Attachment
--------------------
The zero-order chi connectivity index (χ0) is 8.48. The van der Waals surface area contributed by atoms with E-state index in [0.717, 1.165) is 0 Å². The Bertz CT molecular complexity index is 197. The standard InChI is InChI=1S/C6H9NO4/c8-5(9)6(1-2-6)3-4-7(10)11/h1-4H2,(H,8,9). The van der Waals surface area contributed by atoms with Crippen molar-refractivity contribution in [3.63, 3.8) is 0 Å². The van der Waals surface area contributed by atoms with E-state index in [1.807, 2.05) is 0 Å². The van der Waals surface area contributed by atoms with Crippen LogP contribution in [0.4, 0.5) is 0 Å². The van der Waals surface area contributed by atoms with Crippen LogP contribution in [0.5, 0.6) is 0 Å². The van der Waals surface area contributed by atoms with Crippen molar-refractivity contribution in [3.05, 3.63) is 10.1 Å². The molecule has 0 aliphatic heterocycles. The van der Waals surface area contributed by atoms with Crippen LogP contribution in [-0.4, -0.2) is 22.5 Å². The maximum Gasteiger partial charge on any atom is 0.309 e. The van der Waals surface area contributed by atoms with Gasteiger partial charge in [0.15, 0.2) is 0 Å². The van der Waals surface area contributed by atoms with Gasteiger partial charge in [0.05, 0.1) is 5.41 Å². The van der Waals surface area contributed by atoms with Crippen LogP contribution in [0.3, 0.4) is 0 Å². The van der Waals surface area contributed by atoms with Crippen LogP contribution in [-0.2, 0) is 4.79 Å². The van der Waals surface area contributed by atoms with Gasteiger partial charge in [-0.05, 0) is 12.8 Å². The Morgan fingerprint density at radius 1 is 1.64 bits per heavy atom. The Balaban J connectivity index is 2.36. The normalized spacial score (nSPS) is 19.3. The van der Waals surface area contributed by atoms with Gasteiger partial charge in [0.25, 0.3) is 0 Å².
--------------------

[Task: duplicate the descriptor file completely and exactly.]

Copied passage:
The zero-order chi connectivity index (χ0) is 8.48. The van der Waals surface area contributed by atoms with E-state index in [0.717, 1.165) is 0 Å². The Bertz CT molecular complexity index is 197. The standard InChI is InChI=1S/C6H9NO4/c8-5(9)6(1-2-6)3-4-7(10)11/h1-4H2,(H,8,9). The van der Waals surface area contributed by atoms with Crippen molar-refractivity contribution in [3.63, 3.8) is 0 Å². The van der Waals surface area contributed by atoms with E-state index in [1.807, 2.05) is 0 Å². The van der Waals surface area contributed by atoms with Crippen LogP contribution in [0.4, 0.5) is 0 Å². The van der Waals surface area contributed by atoms with Crippen LogP contribution in [0.5, 0.6) is 0 Å². The van der Waals surface area contributed by atoms with Crippen molar-refractivity contribution in [3.05, 3.63) is 10.1 Å². The molecule has 0 aliphatic heterocycles. The van der Waals surface area contributed by atoms with Crippen LogP contribution in [-0.4, -0.2) is 22.5 Å². The maximum Gasteiger partial charge on any atom is 0.309 e. The van der Waals surface area contributed by atoms with Gasteiger partial charge in [0.15, 0.2) is 0 Å². The van der Waals surface area contributed by atoms with Gasteiger partial charge in [0.05, 0.1) is 5.41 Å². The van der Waals surface area contributed by atoms with Crippen LogP contribution in [0.3, 0.4) is 0 Å². The van der Waals surface area contributed by atoms with Crippen LogP contribution in [-0.2, 0) is 4.79 Å². The van der Waals surface area contributed by atoms with Gasteiger partial charge in [-0.05, 0) is 12.8 Å². The Morgan fingerprint density at radius 1 is 1.64 bits per heavy atom. The Balaban J connectivity index is 2.36. The normalized spacial score (nSPS) is 19.3. The van der Waals surface area contributed by atoms with Gasteiger partial charge in [0.25, 0.3) is 0 Å².